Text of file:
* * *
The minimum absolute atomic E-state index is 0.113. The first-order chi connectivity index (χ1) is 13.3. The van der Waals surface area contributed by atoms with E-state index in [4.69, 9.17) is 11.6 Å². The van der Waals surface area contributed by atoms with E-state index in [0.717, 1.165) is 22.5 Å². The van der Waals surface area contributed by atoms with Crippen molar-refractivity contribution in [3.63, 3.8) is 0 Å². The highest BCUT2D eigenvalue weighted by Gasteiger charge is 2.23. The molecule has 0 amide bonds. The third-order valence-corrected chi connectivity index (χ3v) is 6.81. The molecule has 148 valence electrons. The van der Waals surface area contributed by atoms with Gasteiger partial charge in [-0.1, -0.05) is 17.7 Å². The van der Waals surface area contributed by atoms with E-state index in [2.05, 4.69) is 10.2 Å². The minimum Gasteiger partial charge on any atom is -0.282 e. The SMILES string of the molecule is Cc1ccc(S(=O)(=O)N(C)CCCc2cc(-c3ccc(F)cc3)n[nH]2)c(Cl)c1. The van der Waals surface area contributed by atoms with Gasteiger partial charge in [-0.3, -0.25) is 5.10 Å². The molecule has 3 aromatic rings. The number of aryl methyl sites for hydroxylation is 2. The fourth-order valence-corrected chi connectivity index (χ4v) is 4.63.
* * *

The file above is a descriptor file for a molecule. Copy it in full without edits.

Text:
The minimum absolute atomic E-state index is 0.113. The first-order chi connectivity index (χ1) is 13.3. The van der Waals surface area contributed by atoms with E-state index in [4.69, 9.17) is 11.6 Å². The van der Waals surface area contributed by atoms with E-state index in [0.717, 1.165) is 22.5 Å². The van der Waals surface area contributed by atoms with Crippen molar-refractivity contribution in [3.63, 3.8) is 0 Å². The highest BCUT2D eigenvalue weighted by Gasteiger charge is 2.23. The molecule has 0 amide bonds. The third-order valence-corrected chi connectivity index (χ3v) is 6.81. The molecule has 148 valence electrons. The van der Waals surface area contributed by atoms with Gasteiger partial charge in [-0.1, -0.05) is 17.7 Å². The van der Waals surface area contributed by atoms with E-state index in [2.05, 4.69) is 10.2 Å². The minimum Gasteiger partial charge on any atom is -0.282 e. The SMILES string of the molecule is Cc1ccc(S(=O)(=O)N(C)CCCc2cc(-c3ccc(F)cc3)n[nH]2)c(Cl)c1. The van der Waals surface area contributed by atoms with Gasteiger partial charge in [-0.3, -0.25) is 5.10 Å². The molecule has 3 aromatic rings. The number of aryl methyl sites for hydroxylation is 2. The fourth-order valence-corrected chi connectivity index (χ4v) is 4.63.